In staged performance the use of action, gesture, text and speech as materials for sculpture as an equal to the conventional materials of inanimate matter is hardly new. The development of this sculpture into work that acknowledges its temporal requirements – the engagement of an audience primary among them – is an ongoing project. It may be allied to gallery practice but can also be taken as an independent practice, and it is only really as that that it avoids the fate of being a minor and subsidiary art form.

The area between or shared by art and theatre is uncertain, provisional, confusing and messy. Prejudices exist on both sides that mean this area remains in the dark, and the respective economic structures have driven their practices so far apart that there is little possibility of exploring the common ground without some risks being taken.

This show might have explored the active area between art and theatre, and found the resources to present it. The gallery show was open for ten weeks, and in that time, apart from a slight Tino Sehgal piece at the entrance, presented a few, one-off live events. Limiting a performance to a single showing fails its duty to the public, as well as seeming to support the absurd idea that a performance is a single artefact to be consigned to instant history and definitive documentation. The practice of thinking of a performance as an unrepeated event has also had the effect of producing a slurry of terrible pieces whose terribleness is locked into a system that repeats the production of new terrible pieces. A piece is often proved and improved by repeated exposure. Theatre of course relishes the variations of daily performances and the building of an audience.

The economics works against it. Performance can be expensive. Performance as a practice in itself, rather than an adjunct designed to lend sexiness to an exhibition of objects, is human resource-heavy, and human beings are expensive. It is a pity if the only strategy available is zero-budget like Tino Seghal’s. Theatre at least realises that human materials need time, warmth and space in which to mature into works of art. The area this show addresses is precisely that which is engaged with time, and uses time in its making. Rehearsal is studio time, but with many bodies that need feeding, and who will not benefit from the sale of any object. The art world has preferred to imagine performance as instant coffee, not needing practical preparation or skilful execution.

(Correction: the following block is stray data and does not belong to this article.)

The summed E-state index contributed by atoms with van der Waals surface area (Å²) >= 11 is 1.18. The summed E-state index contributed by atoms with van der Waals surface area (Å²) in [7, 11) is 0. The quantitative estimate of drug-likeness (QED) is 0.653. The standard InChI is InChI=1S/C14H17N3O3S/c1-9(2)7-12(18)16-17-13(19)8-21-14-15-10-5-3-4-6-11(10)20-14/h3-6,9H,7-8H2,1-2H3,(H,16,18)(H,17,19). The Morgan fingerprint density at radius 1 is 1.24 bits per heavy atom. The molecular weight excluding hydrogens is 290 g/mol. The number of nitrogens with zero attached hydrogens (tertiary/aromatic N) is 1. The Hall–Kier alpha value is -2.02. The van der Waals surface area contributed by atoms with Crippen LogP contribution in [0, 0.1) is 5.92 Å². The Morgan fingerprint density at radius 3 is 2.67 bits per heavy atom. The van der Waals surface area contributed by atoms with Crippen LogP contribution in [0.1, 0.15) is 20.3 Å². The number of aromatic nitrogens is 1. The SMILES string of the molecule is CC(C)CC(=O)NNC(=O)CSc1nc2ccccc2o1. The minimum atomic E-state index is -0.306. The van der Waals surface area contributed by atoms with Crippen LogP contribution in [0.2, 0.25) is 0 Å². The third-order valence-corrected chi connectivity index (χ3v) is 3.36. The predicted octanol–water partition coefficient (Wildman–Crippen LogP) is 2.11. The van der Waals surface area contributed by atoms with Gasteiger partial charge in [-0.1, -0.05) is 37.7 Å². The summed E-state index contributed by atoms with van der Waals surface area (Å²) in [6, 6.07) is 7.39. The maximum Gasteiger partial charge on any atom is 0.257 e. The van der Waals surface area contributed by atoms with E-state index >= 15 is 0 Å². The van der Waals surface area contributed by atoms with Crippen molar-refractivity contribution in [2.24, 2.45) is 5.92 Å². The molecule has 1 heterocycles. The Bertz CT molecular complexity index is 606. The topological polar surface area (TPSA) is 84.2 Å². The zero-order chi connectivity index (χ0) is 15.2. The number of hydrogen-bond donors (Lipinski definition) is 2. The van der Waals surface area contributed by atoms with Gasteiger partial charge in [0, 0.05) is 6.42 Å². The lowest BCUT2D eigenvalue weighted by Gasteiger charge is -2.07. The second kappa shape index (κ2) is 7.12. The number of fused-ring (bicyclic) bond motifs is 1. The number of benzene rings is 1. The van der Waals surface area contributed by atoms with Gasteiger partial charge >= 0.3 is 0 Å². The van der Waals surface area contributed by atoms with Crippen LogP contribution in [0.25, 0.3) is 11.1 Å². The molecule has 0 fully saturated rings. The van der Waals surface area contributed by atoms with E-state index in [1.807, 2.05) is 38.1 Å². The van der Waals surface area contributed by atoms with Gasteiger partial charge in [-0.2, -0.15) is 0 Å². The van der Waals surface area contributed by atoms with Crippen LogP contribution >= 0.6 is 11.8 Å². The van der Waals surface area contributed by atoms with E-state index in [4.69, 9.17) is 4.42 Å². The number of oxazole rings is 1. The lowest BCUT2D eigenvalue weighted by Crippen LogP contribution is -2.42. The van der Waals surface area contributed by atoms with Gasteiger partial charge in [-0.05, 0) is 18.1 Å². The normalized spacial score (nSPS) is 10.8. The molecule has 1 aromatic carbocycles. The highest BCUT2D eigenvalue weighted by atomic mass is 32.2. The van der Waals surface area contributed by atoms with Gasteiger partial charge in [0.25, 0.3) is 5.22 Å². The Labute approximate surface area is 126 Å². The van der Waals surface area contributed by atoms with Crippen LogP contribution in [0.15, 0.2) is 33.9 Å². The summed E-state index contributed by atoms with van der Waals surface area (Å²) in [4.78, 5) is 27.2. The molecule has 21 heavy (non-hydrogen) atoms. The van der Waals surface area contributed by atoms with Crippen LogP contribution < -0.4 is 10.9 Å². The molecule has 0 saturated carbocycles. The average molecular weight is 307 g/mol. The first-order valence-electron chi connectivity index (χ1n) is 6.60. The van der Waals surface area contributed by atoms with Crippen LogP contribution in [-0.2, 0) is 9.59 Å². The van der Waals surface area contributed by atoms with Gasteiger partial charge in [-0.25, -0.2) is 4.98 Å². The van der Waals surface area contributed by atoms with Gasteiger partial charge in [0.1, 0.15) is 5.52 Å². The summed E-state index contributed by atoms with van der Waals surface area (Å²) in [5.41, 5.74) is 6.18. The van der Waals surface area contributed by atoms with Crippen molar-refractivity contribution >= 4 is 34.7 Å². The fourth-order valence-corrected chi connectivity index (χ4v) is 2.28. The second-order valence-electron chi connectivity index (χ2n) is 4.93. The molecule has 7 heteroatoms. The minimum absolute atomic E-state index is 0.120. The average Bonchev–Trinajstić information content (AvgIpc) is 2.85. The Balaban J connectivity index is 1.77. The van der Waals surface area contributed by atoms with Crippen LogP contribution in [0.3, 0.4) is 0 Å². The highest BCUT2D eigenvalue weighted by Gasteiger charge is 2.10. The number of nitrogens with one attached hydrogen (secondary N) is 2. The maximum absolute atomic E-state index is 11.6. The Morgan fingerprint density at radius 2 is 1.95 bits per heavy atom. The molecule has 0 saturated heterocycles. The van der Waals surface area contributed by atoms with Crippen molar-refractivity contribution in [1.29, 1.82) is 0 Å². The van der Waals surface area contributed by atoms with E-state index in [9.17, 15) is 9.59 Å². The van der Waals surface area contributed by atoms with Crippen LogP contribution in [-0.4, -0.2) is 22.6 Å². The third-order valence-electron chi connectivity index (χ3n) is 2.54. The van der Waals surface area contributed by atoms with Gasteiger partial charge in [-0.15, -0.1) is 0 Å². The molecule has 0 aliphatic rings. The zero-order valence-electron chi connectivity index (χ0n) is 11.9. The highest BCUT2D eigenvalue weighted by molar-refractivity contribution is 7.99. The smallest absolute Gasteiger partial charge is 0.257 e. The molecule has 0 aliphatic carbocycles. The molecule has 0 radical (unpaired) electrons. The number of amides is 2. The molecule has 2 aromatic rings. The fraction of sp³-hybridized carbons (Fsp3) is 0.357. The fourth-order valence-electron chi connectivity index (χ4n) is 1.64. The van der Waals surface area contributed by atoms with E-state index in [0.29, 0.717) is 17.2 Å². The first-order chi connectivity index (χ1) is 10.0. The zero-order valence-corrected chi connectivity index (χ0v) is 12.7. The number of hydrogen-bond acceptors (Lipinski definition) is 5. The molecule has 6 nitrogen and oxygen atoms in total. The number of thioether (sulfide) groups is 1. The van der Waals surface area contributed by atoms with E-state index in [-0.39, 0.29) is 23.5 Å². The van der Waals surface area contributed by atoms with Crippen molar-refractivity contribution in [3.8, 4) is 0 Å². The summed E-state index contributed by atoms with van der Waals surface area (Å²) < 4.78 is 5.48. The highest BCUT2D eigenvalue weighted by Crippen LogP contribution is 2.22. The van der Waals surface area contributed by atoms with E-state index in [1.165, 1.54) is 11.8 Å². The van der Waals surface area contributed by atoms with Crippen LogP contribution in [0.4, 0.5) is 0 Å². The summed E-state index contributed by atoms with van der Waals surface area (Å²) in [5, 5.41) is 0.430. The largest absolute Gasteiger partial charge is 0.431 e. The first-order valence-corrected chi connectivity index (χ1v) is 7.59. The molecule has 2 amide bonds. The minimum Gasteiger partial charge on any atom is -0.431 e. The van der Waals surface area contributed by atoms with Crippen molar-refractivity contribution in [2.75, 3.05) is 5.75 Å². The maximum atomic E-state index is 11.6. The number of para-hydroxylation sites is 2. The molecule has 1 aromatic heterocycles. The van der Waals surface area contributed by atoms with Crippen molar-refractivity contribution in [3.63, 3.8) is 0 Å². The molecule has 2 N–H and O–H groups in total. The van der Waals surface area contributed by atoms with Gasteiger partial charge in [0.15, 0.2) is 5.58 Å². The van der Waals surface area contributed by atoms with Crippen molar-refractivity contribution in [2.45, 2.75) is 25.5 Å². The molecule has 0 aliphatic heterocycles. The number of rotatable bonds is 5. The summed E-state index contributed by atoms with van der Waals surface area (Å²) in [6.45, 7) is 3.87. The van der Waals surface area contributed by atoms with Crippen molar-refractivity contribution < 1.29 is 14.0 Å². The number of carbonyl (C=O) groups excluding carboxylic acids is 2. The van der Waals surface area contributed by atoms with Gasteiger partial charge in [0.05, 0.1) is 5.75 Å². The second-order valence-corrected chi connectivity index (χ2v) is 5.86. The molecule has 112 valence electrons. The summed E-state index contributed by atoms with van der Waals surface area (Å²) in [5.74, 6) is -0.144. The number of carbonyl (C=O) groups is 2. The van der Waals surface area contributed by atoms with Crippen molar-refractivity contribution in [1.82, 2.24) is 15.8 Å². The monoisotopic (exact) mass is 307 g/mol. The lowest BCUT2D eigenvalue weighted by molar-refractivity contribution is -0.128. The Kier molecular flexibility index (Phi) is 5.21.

Much of this work was actually stuck further in the past than much contemporary theatre practice. Some of it was neurotically self-referential and uninterested in the real world too. Theatre, by being a public meeting of ideas, aesthetics, proposition, reception and reflection, inevitably has a political dimension which could and should have been recognised here. By the time these still young artists realise this, the danger is that a new generation will be taking their place in the tired production of tat for the art markets.

The World as a Stage was at Tate Modern, 24 October 2007 to 1 January 2008.

Julian Maynard Smith is the artistic director of Station House Opera.

First published in Art Monthly 313: February 2008.